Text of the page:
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Circle K Stores begin piloting Holiday’s grab-and-go concept

Screen Shot 2019-07-17 at 5.18.39 PMIt may appear that Alimentation Couche-Tard Inc. has hit the pause button on acquisition activity after a busy few years; however, the retailer is not standing still.

The Laval-based convenience store operator has had its plate full with the rebranding of its retail network to one new global Circle K brand and has been making progress integrating its last two acquisitions: San Antonio-based CST Brands Inc. and Bloomington, Minn.-based Holiday Stationstores Inc.

“The performance of same-store sales in the CST network, both in the U.S. and Canada, continued to be a strong network leader throughout the year,” Couche-Tard President and CEO Brian Hannasch reported during the company’s fourth-quarter fiscal year 2019 earnings call on July 10.

“In addition, the annual synergies run-rate surpassed Couche-Tard’s target of $215 million over the three years following the transaction — which is one year earlier than planned,” he noted.

These synergies resulted in reductions in operating, selling, administrative and general expenses; as well as improvements in road transportation fuel and merchandise distribution and supply costs, the company noted in its earnings release.

“I want to thank all of our team members directly involved in this impressive achievement, including our operations, shared services, finance and HR teams,” Hannasch said. “As we continue down this road, I am confident we’ll realize even more synergies.”

THE HOLIDAY PLAN

In the integration of the Holiday network, the CEO said several reverse-synergy initiatives are “well underway, with measurable results now impacting our bottom line in the broader network.”

Over the past year, several of Couche-Tard’s business units in North America have adopted best practices and products from Holiday. This includes the integration of Holiday’s private-label beef jerky line and its “Crispy” treats program, according to Hannasch.

Several business units also have implemented Holiday’s top-performing promotional offers. For instance, during the fourth quarter, most of the North American business units introduced the first wave of Holiday’s smart-value marketing program.

“Based on early results and limited SKU participation, this program looks to be capable of delivering significant return on incremental sales once fully implemented networkwide,” Hannasch said.

“We continue to work actively on integrating operational excellence programs from Holiday, including a key focus on a storefront tool that helps store managers have the resources and information they need in one place, in a well-structured and prioritized way, so that it can be effectively executed,” he continued.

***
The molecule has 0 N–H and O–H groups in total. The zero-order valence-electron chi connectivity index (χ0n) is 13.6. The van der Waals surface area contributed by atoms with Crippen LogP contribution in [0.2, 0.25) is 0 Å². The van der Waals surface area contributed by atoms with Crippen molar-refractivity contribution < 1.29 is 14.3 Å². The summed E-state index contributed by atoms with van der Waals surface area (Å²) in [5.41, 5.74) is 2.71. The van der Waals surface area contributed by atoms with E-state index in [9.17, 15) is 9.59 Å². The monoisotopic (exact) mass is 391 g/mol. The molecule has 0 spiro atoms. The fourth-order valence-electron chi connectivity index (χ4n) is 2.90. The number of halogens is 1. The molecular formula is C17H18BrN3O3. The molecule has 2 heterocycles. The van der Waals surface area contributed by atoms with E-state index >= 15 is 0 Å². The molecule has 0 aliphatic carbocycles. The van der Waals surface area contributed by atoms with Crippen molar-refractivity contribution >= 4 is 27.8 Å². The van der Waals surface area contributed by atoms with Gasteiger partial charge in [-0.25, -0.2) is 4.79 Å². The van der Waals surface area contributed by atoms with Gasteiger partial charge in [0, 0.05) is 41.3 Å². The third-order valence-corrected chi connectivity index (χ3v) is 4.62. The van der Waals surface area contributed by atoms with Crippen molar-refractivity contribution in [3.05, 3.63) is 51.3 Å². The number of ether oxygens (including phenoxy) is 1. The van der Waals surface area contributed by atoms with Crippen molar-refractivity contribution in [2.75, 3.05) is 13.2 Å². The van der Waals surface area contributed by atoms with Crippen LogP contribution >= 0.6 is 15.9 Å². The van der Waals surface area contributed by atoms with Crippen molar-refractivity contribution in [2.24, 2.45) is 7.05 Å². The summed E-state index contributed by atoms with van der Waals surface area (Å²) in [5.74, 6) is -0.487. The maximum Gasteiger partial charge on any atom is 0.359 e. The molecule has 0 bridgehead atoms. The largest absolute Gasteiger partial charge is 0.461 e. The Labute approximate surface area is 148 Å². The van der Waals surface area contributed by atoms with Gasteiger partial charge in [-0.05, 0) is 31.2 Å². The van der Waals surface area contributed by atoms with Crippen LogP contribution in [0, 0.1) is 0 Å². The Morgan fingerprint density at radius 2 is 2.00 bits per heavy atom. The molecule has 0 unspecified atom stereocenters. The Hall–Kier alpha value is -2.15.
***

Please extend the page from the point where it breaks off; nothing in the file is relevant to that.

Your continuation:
Additionally, Couche-Tard recently began piloting Holiday’s grab-and-go foodservice concept in select markets. The pilot draws on the full array of Holiday’s food offers, including its menu assortment, equipment theater and operating model.

As of April 28, Couche-Tard’s network comprised 9,866 convenience stores throughout North America, including 8,629 stores with fuel. Its North American network consists of 19 business units, including 15 in the United States covering 48 states and four in Canada covering all 10 provinces. In addition, through CrossAmerica Partners LP, Couche-Tard supplies road transportation fuel under various brands to approximately 1,300 locations in the U.S.

In Europe, Couche-Tard operates a broad retail network across Scandinavia, Ireland, Poland, the Baltics and Russia through 10 business units. As of April 28, Couche-Tard’s European network comprised 2,709 stores.

In addition, under licensing agreements, more than 2,150 stores are operated under the Circle K banner in 15 other countries and territories, which brings the worldwide total network to more than 16,000 stores.

Originally published at Convenience Store News. 


What convenience store operators can learn from Amazon Go

Screen Shot 2019-05-13 at 10.29.53 PMIn September 2018, Amazon opened its fourth Amazon Go store, this time in Chicago.  If convenience store operators assumed there would be long lines of people eagerly awaiting the store opening, they would be wrong.

Instead, there was quite a bit of hesitancy among potential shoppers. Many just had too many questions and concerns about the store to rush right in.  Flashing through lots of minds were questions such as these:

  • How does the store work?
  • Will there be anyone there to help me?
  • Do I need a credit card or do they take cash?
  • Will I look like a fool trying to figure everything out?